If you’ve ever been on the line with customer service, you realize that it isn’t always a pleasant experience. In most cases, you have to weave your way through a maze of button pushing and when you do finally get to talk to someone, it isn’t always going to go in your direction.
Since so many people have difficulty with customer service, they decided to do an interesting survey. 2000 Americans were involved in the survey, and all of them had dealt with customer support in the past.
According to FOX5 KVVU-TV, the pollsters wanted to find out how far the respondents were willing to go in order to avoid contacting customer service and the results are rather telling. 30% said they would rather do their taxes, 25% said they would like to go to the DMV instead and 28% said they would rather go to the dentist. Even 24% said they would rather shave their heads than deal with a customer service representative!
Twilio Flex used OnePoll to conduct this unusual survey. They wanted to know how customer service affected the habits of Americans and they also wanted to look at the pain that people experience when doing such. How far were they willing to go to avoid that pain?
62% of those who responded said they had stopped using a service at some time in the past because they had a bad customer service experience. On the other hand, 80% said they would be loyal to the company in the future if they had a positive experience.
Unfortunately, people were more likely to have a negative experience than a positive one. For example, the average amount of time spent on hold is an hour and a half to solve one issue. It also took three attempts, which is frustrating, to say the least.
Every time somebody contacts customer service they spend an average of 42 minutes on hold. Considering the fact that they have to do that three times for every issue on average, it really adds up quickly.
Even if they are able to speak to somebody, it is unlikely that the issue is going to be resolved. The respondents said that customer support was only successful about 46% of the time.
In the end, 65% didn’t feel that it was worth it to resolve an issue because of the effort and the time that was involved.
The survey also looked into the specific problems associated with customer service and the frustrations surrounding it. 45% said that they had been disconnected after speaking to one representative and being transferred. That was frustrating for most of the respondents.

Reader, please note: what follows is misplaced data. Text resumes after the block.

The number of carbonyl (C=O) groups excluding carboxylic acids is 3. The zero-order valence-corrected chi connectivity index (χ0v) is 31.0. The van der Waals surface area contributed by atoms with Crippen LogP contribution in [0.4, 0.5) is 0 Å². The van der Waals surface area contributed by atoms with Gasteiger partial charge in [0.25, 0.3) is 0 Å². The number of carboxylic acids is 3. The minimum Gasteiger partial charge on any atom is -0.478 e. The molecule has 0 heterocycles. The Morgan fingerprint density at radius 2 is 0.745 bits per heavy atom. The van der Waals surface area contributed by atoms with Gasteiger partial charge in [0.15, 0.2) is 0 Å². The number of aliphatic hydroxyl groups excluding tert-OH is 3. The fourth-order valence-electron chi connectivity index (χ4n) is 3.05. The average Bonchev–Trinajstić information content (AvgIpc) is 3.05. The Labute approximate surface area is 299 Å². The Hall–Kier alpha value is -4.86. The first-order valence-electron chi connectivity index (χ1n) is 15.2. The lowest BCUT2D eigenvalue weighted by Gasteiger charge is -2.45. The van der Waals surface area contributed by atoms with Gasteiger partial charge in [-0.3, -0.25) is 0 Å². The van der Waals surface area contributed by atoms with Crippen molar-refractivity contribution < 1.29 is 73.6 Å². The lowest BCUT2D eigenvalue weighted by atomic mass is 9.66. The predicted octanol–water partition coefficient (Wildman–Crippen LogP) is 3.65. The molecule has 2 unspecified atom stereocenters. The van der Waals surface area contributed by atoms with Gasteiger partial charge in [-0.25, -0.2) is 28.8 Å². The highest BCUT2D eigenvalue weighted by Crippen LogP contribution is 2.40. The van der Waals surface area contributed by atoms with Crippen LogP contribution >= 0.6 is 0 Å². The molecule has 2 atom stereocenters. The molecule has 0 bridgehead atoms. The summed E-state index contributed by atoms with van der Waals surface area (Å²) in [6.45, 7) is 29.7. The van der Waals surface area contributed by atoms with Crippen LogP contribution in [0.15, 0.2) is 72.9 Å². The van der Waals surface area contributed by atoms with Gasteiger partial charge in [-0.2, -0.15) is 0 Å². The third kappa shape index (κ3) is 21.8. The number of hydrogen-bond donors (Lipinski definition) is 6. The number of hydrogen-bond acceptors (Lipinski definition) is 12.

42% said that they were frustrated because they had to contact the customer service line a number of times before things were resolved. They might even have to use a number of methods to do so, such as calling people or emailing.
66% of those who responded said they would simply delay reaching out because of all the frustrations associated with it. They would wait an average of 16 days before doing anything about the situation.
Because of the delay, people were likely to miss an opportunity to return products or were too late to cancel something. They might even end up losing money in the process, with 41% responding in that way.
According to SWNS, the general manager of Flex, Simonetta Turek, said that one of the more serious issues surrounding bad customer service is technology that is not made to stand up to the expectations of today’s customers.
They went on to say: “Representatives aren’t equipped to deliver seamless and contextual experiences when they’re using outdated technology not designed foremost with the customer experience and customer journey in mind. This results in a poor experience for both the representatives and customers.”
Not everything was negative. The respondents did say that if representatives could serve them better by having access to the information they needed, it would help. After all, they wouldn’t have to be transferred.
Some people would also appreciate speaking to an actual human rather than having to go through multiple methods of contacting robotic support before they got an answer.SKM: below-content placeholder